Conservation of the Bronzes
John Ringling purchased the sculptures, created from
original works in European museums, using the "lost
wax process", a traditional casting technique nearly 6,000 years old, dating back
to ancient Egypt.
Cast by the Chiurazzi Foundry, in the rich material of
bronze, these works have remained in the Museum Courtyard and grounds for over 40 years
without any significant conservation treatments. The patina, original to Mr. Ringling's
selection from three choices of color finishes, have been
formulated with chemicals to achieve the Herculaneum bronze patina.
Deterioration has occurred from a variety of natural
environmental factors affecting the individual sculpture surfaces. They include
fertilizers, sand and silt from tradewinds, salt spray from the Sarasota Bay, sulphur from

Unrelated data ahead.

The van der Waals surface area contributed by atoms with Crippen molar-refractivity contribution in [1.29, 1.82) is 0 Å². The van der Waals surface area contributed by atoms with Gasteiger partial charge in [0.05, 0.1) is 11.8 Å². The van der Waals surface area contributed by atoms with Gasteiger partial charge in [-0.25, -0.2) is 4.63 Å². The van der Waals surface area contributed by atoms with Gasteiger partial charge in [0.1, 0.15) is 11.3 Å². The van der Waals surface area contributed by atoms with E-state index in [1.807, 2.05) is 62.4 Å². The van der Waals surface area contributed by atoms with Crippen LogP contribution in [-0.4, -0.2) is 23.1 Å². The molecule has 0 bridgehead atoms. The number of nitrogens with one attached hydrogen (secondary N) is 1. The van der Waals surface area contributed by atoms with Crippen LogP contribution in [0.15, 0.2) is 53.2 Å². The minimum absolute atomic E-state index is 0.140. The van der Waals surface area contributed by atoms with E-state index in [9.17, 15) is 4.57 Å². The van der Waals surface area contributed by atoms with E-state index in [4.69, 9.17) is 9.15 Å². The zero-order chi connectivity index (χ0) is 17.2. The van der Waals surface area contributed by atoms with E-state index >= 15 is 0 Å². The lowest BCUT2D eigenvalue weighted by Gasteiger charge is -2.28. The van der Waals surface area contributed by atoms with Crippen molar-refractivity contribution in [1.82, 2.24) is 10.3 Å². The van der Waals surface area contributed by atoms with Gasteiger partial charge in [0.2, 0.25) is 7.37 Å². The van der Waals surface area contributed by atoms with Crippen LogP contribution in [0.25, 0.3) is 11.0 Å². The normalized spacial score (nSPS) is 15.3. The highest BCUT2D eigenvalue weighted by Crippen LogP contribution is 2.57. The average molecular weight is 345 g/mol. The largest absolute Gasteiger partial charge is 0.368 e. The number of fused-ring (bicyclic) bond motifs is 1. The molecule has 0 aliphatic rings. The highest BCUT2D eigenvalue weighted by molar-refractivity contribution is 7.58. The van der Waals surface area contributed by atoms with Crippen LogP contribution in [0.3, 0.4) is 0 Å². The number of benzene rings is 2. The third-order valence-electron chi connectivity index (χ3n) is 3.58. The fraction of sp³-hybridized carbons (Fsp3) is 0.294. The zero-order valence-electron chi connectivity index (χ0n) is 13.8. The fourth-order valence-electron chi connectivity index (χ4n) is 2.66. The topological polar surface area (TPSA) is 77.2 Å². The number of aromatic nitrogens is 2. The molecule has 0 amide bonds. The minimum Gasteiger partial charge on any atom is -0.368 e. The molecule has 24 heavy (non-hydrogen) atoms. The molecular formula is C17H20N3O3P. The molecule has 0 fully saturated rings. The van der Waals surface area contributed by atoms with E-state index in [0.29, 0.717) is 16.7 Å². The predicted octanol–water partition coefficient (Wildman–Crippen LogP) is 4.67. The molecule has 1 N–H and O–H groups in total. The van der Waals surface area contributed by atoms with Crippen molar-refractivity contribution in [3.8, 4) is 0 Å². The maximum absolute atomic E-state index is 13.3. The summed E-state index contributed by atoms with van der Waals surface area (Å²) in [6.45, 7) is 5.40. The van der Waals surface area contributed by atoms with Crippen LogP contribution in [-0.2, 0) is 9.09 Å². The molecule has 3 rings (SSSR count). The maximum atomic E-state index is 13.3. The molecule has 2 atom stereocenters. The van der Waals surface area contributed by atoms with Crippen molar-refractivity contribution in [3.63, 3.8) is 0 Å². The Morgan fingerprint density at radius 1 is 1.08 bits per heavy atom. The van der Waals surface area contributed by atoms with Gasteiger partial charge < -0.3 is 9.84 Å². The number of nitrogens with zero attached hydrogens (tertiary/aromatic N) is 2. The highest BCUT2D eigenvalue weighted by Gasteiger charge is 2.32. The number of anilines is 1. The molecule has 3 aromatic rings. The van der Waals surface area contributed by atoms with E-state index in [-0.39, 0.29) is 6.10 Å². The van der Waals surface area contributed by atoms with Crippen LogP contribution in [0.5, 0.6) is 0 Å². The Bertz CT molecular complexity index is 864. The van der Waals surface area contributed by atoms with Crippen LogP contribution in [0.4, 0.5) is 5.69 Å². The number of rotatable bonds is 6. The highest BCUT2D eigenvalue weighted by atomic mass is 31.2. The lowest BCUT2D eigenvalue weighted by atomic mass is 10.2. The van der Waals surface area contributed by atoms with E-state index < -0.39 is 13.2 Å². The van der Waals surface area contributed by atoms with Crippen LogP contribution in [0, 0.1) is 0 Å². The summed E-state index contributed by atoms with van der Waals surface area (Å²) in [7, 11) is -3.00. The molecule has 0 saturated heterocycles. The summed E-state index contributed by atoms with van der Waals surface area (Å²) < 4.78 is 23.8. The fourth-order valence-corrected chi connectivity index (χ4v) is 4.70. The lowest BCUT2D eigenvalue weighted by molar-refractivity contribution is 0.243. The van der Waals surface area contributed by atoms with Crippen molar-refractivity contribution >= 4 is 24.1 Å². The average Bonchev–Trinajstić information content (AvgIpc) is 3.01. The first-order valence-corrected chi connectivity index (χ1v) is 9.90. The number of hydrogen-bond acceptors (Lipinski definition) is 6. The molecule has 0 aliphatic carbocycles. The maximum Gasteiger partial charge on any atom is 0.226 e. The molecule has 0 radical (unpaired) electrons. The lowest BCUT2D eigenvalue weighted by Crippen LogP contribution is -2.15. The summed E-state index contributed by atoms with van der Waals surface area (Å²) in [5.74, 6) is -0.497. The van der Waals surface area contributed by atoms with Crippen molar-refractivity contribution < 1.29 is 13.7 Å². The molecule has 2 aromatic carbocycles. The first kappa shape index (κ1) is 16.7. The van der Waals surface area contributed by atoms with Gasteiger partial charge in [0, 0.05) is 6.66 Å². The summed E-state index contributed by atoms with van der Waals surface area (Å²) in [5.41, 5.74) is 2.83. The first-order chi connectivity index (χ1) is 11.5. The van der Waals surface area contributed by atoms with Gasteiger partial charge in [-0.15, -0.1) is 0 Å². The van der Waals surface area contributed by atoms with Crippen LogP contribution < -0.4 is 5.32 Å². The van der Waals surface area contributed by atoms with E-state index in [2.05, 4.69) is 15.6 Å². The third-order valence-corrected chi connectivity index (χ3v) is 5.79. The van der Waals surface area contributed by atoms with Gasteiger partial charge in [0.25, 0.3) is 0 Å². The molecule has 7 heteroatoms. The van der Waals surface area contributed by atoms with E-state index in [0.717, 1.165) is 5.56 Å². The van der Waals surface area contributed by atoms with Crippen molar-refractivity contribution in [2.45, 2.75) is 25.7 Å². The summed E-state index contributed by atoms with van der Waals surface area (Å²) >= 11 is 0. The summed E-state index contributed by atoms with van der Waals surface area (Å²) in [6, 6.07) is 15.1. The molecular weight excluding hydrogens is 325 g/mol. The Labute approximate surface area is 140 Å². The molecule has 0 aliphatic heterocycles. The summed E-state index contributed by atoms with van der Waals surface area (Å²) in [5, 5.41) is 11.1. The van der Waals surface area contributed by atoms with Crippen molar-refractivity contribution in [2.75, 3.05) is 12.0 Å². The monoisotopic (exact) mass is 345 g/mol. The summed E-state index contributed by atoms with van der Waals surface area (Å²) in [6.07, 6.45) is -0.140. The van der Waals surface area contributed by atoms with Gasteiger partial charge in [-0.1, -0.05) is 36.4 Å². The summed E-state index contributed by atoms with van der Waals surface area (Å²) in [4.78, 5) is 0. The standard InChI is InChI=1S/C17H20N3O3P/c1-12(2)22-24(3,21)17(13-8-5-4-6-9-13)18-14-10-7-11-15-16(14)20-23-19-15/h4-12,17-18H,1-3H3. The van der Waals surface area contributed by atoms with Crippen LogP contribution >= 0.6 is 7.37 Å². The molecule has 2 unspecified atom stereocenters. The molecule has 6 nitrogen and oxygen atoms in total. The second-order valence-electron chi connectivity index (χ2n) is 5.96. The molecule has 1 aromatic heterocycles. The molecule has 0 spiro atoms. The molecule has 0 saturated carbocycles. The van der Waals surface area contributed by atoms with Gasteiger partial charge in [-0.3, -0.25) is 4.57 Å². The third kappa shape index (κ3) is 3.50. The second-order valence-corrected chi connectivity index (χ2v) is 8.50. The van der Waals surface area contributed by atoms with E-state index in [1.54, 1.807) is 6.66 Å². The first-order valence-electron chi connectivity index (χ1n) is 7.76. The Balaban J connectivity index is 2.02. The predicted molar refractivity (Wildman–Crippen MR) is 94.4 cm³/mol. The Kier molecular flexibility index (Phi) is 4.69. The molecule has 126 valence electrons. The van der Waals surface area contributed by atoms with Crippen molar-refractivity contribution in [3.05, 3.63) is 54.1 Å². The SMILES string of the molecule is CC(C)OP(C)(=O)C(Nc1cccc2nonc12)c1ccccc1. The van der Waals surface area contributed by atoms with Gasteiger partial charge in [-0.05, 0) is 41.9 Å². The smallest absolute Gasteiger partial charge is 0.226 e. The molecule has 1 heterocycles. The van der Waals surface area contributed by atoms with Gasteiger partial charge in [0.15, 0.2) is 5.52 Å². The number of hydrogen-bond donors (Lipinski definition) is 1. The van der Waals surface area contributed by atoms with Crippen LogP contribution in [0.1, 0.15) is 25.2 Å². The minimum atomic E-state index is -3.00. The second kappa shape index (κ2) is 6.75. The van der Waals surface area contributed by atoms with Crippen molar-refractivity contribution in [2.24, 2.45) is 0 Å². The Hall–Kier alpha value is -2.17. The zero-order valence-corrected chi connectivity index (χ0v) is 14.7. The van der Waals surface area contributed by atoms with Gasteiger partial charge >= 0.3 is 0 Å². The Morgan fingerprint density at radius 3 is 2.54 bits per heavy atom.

well water, calcium deposits from city water, acid rain, jet plane emissions and debris
The bronzes were analyzed using X-ray fluorescence (XRF),
indicating the materials used were 82% copper alloys with tin as a major alloy element.
The Conservation process is accomplished
in three phases:
- Encrustation, accretions and corrosion products are removed with a low psi sandblasting
utilizing finely ground walnut shells
- The sculptures are then washed with water from a power spray washer
- A final protective coating of natural carnauba wax is applied by hand, using brushes and
a blowtorch and then polished.
The Modern Art Foundry, a third generation family business,
bronze specialists from Long Island City, NY, trained the Museum staff in the conservation
treatments. Essential to the preservation of the newly conserved bronzes will be a four-
to six-month maintenance program achieved through staff training, community volunteer
support using local artisans from the bronze foundry Shellspen International, Inc,
Kreissle Forge, and Ringling School of Art and Design students.
Michelle Scalera, Chief Conservator.
Photos by Dave Piurek, Assistant conservator
David in 2004
David in 2005
More Information like the above.